The National Emergency Laparotomy Audit (NELA) Registry is a comprehensive national registry collating data on patients undergoing emergency laparotomy.
It is used to benchmark performance against set standards to ensure Trusts provided high standard of care to all patients.
Data of all patients admitted to Whipps Cross University Hospital requiring an emergency laparotomy are submitted to the NELA Registry.
We analysed the physiological burden of disease for patients undergoing emergency laparotomy at our high volume teaching hospital located at Whipps Cross University Hospital in London, United Kingdom.
Emergency laparotomies are believed to be on the decrease due to better identification of pathologies, earlier presentation for medical treatment and screening programmes enabling such conditions to be treated electively instead of as an emergency (which is considered to have higher complication and mortality rates).
We analysed data from the NELA Registry for our hospital between 1/1/2013 and 31/12/2016.
266 patients were submitted to the NELA Registry during this period for whom there was a complete dataset entered within the NELA Registry.
Analysis of all 266 patients undergoing an emergency laparotomy was undertaken We reviewed the data to identify which clinical pathologies precipitated the need for emergency laparotomies.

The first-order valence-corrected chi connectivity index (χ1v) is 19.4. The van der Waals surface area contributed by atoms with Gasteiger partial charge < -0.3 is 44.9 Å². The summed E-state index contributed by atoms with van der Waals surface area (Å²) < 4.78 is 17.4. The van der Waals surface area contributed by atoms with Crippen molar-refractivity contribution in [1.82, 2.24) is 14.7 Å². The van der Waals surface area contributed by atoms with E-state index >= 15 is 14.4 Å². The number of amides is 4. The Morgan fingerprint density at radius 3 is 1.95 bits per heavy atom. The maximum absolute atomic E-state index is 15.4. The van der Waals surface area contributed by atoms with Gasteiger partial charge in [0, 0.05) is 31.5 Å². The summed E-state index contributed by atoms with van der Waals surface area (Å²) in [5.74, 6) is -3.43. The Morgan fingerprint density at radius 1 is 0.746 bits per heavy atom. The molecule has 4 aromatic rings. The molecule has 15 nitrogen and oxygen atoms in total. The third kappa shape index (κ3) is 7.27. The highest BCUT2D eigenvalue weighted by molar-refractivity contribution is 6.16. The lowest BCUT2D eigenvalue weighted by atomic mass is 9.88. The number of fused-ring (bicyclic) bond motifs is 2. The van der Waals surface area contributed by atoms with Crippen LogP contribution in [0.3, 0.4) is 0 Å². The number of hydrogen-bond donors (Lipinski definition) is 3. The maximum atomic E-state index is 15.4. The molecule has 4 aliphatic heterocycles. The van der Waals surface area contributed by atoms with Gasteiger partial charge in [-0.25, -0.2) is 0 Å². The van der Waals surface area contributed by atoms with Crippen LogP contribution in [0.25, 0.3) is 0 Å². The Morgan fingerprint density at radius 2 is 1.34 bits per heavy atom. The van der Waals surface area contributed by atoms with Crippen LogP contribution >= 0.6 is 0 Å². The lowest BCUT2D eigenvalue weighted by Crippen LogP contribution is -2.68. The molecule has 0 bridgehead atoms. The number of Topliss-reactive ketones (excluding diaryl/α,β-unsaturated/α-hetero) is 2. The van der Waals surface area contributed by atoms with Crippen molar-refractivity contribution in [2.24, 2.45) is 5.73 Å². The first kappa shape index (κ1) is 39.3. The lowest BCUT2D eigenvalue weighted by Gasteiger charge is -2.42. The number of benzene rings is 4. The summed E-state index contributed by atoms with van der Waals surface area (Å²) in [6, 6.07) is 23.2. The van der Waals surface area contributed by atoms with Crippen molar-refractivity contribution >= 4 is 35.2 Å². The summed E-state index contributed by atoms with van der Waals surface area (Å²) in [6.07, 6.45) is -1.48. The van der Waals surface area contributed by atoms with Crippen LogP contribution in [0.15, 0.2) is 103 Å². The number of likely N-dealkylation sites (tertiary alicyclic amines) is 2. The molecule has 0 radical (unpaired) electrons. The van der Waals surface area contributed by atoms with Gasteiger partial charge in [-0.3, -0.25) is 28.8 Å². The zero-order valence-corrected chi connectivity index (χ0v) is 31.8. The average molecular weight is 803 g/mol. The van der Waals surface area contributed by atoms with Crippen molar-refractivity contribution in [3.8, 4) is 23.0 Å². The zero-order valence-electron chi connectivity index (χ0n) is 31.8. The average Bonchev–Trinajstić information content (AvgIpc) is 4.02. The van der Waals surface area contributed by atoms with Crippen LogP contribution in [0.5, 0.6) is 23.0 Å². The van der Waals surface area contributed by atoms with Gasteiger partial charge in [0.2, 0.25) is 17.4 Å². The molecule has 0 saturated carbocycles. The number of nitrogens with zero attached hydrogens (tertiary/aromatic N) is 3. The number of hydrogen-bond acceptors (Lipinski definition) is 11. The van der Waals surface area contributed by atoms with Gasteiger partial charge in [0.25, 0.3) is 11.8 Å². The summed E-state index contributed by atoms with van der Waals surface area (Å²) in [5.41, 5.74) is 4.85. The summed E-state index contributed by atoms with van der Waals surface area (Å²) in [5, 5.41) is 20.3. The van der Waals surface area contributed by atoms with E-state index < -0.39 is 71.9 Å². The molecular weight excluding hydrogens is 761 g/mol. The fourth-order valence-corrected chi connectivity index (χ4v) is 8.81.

For an equal gender distribution (male 51%, female 49%) and age range 18-94 (mean 60 years), there were 392 different clinical pathologies recorded in total as having been present at emergency laparotomy (many patients had multiple concomitant pathologies identified).
Earlier versions of the NELA Registry had non-descript data fields but have since been refined to collate more precise data (e.g. type of bowel obstruction [small or large bowel obstruction]).
Bowel obstruction and perforation were frequently occurring pathologies requiring emergency laparotomies, followed by peritonitis and sepsis.
Bowel ischaemia and haemorrhage (either trauma or post- operative bleeding) are the next most frequent causes.
Adhesions, whilst not itemised separately in the Registry, are regular reasons for operative intervention and are listed under other conditions.
The pattern of disease is as expected with the sicker patients (identified by higher ASA score) having a correlation with older age.
However, there are a number of deviations from this with a larger proportion of younger people who are sicker with more co- morbidities.
Despite beliefs that emergency laparotomies are on the decline, NELA Registry data for our high volume university teaching hospital demonstrates a high incidence of clinical conditions presenting acutely requiring hospital admission and emergent laparotomies to treat the high morbidity and mortality that such conditions cause if left untreated.
The emergency conditions which presented to Whipps Cross University Hospital are not those that can generally be managed conservatively or via other less invasive modalities. Part of this reason may be due to the severity and extent of the disease when many patients have a delayed presentation to the hospital.